These women, who were without doubt some of the best and brightest wives behind some of the best and brightest minds at the University, and who were at IU during an era when women were still fighting to be called anything but “instructor” even when they got hired to teach, took it upon themselves, at the hands of one dedicated, scrapbooking club Historian, to make sure that their every tiny move was photographed, newspaper-ed, and scrapbooked–even if they had to use their husband’s name to do so.
So, the next time the behind-the-times relatives or ahead-of-the-times hipsters in your life question your prolific social media practices, bring them to the archives. Demand box C478.
Take their hand and lead them through the beautiful yellowed pages of the scrapbooks of the Women’s Club. Watch carefully as they smile at the funny pictures, the specificity of the society page articles, the hand drawn invitations to club events, and notice as they begin to appreciate the woman (women?) behind the scrapbook for taking the time to put everything together so painstakingly well.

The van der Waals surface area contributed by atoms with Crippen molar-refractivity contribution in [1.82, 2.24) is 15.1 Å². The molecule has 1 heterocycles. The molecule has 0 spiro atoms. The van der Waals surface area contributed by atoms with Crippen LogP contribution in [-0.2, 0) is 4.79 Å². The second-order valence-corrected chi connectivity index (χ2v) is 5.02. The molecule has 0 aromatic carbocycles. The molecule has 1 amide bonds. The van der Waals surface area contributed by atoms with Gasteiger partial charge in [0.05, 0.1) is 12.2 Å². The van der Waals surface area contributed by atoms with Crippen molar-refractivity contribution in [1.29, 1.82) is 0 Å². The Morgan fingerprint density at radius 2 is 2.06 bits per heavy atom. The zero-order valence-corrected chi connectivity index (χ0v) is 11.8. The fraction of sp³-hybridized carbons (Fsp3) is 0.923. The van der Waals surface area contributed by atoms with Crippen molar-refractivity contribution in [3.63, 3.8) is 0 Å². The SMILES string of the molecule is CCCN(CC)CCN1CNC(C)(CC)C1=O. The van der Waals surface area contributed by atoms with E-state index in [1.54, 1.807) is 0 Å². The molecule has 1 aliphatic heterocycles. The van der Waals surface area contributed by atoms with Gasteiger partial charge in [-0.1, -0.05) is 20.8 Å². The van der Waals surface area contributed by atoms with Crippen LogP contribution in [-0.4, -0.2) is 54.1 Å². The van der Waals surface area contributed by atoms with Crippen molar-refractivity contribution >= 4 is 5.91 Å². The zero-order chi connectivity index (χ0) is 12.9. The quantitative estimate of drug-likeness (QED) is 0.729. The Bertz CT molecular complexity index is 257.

The Women’s Club scrapbooks are just the tip of the iceberg. The old women’s dorms (could you list them?) have a whole trove of handmade yearbooks–professionally-bound but looking awfully scrapbooky with hand-scribbled captions and goofy pictures of all sorts.
There are clubs whose only records are scrapbooks–see The His Girl Friday Club archives. And let’s not even get started on actual yearbooks, please, on a whim some day, request 1967-1971 or so and talk to me about the amazingly daring typographical choices.
For now, part of my work to honor the approaching Indiana University bicentennial is to celebrate women, and to celebrate women of all campuses, positions, and colors at Indiana University in enough kinds of celebrations to match their wide variety of accomplishments.
So, the next time you and your club mates are looking for ideas for your next philanthropic event or, perhaps, trying to attract new members in September, take a page from the Women’s Club scrapbook: why not listen to a casual lecture from a professor at a luncheon? or put on a variety show? or drink tea with a few of your closest friends in your best dress? Do it all!
And don’t forget to call The Herald Times to alert them to a scoop and raise a toast to the University Women’s Club, for it is in their well-documented footsteps you’re following.